Although New York is superior in terms of availability of talent, we are at risk of falling behind in attracting qualified American and foreign workers.
While we undertake education reforms to address the fact that fewer American students are graduating with the deep quantitative skills necessary to drive innovation in financial services, we must also address U.S. immigration restrictions, which are shutting out highly-skilled workers who are ready to work but increasingly find other markets more inviting.
The European Union’s free movement of people, for instance, is attracting more and more talented people to their financial centers, particularly London.
The United States has always been a beacon for the world’s best and brightest. But to compete with the growing EU and Asian markets—in a way that grows our economy and creates jobs across the nation—we must ensure that we make it easier for talented people to move to the U.S. to pursue education and employment.
We know that addressing these challenges, and ensuring that we do so in a way that continues to offer strong protections to consumers and investors, will not be easy. But other nations have succeeded in this effort, and so too must we.
The industry will continue to experience rapid growth in the 21st Century, which holds great promise for our nation – but only if we take seriously our competitors, who are rapidly gaining ground.
Failing to do so would be devastating both for New York City and the entire nation. In the weeks and months ahead, we will work together to implement the state and local reforms necessary to strengthen New York City’s position as the world’s financial capital.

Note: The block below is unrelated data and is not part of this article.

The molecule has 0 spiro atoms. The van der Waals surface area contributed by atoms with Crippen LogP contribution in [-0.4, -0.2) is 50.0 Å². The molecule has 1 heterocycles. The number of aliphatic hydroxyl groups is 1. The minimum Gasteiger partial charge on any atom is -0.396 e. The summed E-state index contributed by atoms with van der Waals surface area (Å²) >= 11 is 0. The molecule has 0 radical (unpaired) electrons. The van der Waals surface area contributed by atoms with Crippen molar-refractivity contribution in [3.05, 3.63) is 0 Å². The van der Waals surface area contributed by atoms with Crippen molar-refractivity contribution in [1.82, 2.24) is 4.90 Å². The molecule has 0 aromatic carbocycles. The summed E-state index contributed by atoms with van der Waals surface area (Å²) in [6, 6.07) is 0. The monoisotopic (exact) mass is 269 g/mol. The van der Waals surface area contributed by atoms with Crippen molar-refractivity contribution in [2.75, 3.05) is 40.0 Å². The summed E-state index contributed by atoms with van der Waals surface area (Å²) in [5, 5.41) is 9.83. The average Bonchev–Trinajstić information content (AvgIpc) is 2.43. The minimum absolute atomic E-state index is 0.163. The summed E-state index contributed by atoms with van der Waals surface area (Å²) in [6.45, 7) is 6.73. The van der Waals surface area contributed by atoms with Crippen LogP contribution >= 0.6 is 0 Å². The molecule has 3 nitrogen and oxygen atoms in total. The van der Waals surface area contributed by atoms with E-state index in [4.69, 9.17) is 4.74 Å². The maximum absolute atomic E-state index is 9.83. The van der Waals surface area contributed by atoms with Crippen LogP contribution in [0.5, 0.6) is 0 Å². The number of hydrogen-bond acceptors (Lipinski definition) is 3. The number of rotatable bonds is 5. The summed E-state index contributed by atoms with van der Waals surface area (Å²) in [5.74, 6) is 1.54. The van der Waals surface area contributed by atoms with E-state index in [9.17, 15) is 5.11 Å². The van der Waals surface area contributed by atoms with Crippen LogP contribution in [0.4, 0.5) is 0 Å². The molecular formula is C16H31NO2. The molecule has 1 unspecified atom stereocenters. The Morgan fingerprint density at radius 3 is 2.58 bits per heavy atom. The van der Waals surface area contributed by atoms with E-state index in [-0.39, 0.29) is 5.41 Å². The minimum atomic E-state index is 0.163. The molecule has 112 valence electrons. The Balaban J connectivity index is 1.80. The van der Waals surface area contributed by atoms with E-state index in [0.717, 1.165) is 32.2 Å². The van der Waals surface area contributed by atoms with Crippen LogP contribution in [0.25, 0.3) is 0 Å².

At the same time, we will work with Congress, the Administration, regulators industry leaders, and other stakeholders to take the necessary steps to ensure that America retains its dominant position in the financial services industry in the 21st Century.
It is our hope that this report will call attention to the challenges we face in meeting this goal, and serve as a call to action for members of both political parties, and for leaders of every branch of government. Sincerely,New York City Mayor Michael R. BloombergUS Senator Charles E. Schumer "

Join the Sarbanes Oxley Compliance Professionals Association (SOXCPA). Membership is Free:

Member Benefits:

Reading Room

Certified Sarbanes Oxley Expert - Distance Learning and Online Certification Program

Certified EU Sarbanes Oxley Expert - Distance Learning and Online Certification Program

Privacy and Compliance with the Federal Trade Commission Fair, the California Online Privacy Protection Act, the Children Online Privacy Protection Act, the Privacy Alliance, the Controlling the Assault of Non-Solicited Pornography and Marketing Act

Free E-book: 100 Job Descriptions in Risk and Compliance Management


Certified Sarbanes-Oxley Expert
A. The official presentations we use in our instructor-led classes
Course Synopsis:
B. Up to 3 Online Exams
There is only one exam you need to pass, in order to become a Certified Sarbanes-Oxley Expert (CSOE).
If you fail, you must study again the official presentations, but you do not need to spend money to try again. Up to 3 exams are included in the price.
To learn more you may visit:
C. Personalized Membership Certificate printed in full color
Processing, printing, packing and posting to your office or home
To learn more: